Barbados Pocket Guide

Buses

Transport Board Bus Driving Through the Country, Barbados Pocket Guide

Buses

As soon as you touch down in Barbados you are guaranteed to come across a bus. Whether it's a mini-bus, a transport board bus or a ZR bus, fact remains, you will see one. These methods of transportation provide both locals and visitors with an interesting option to travel around the island as they offer elevated views when compared with a private or hired car. Not to mention the inexpense of it all.

 

All across Barbados, potential passengers wait on buses at designated areas called bus stops. They are clearly identified with a circular red and white sign with 'To City' and 'Out of City' marked in black lettering, with the former indicating the route into Bridgetown and the latter the route out of Bridgetown. When standing at any of the bus stops across Barbados, be sure to flag down the approaching bus as this indicates to the driver you want to take that particular bus.

 

The Government run Barbados Transport Board buses are easily identifiable as the large, predominately blue buses with the yellow stripe running along the side, and a large sign with posted destination above the windscreen. They are also used as mobile billboards, with advertisements often posted on the side and rear panels. These buses operate an 'exact fare' system and do not provide change. The bus fare for these and all other public transport vehicles is Barbados $2.00 on a single bus for adults. On the government buses fare is free for school aged children in uniform and senior citizens with a Barbados Identification Card. No foreign currency is accepted. Bus schedules for the Barbados Transport Board buses are posted along most routes and in the Fairchild Street and Princess Alice/Lower Green bus terminals in Bridgetown, the Oistins terminal in Christ Church, and the Speightstown terminal in St. Peter. Schedules are also available on the Barbados Transport Board website.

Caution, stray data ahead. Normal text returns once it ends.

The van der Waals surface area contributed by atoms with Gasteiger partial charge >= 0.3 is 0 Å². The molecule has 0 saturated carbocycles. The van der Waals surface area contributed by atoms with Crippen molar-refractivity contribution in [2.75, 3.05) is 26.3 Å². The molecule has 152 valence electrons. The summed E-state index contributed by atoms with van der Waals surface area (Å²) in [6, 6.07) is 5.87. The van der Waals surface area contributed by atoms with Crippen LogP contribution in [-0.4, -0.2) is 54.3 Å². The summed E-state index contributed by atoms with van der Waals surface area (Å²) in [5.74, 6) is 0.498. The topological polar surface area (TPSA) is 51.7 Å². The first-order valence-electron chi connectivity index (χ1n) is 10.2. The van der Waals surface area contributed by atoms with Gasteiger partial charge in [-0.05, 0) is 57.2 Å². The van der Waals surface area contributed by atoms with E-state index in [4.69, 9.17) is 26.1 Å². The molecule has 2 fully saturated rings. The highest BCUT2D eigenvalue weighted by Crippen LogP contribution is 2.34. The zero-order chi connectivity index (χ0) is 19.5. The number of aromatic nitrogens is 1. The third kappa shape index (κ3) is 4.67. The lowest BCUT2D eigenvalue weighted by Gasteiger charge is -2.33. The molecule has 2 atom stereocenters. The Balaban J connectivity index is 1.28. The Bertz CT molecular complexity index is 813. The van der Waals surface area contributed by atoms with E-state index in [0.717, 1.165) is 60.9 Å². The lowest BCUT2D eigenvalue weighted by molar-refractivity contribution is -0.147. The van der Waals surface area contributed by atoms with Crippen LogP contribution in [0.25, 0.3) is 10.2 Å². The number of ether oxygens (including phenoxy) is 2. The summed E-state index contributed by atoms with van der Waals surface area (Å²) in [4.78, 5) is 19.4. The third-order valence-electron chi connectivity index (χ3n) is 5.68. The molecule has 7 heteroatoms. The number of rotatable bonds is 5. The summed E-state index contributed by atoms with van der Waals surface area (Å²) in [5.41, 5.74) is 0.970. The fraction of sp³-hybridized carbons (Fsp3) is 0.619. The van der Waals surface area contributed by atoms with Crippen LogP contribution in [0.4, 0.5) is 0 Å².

Mini-buses across Barbados, have a predominately yellow colour scheme with a blue stripe running along the side panels, with the destination posted on a small sign inside the windscreen. These are generally smaller than the government run buses and can be found on all the same routes. Mini-buses often play loud music or use a musical horn. They also, usually, carry a conductor and can make change, so exact fare is not required. They will generally accept American dollars, but not other foreign currency.

 

Taking a bus and seeing the island of Barbados will certainly add new heights to your stay here. Barbados has a plethora of sights that will tap you into its history and culture all in one trip. Allow yourself to be opened up to the beauty and adventure there is in Barbados by taking a bus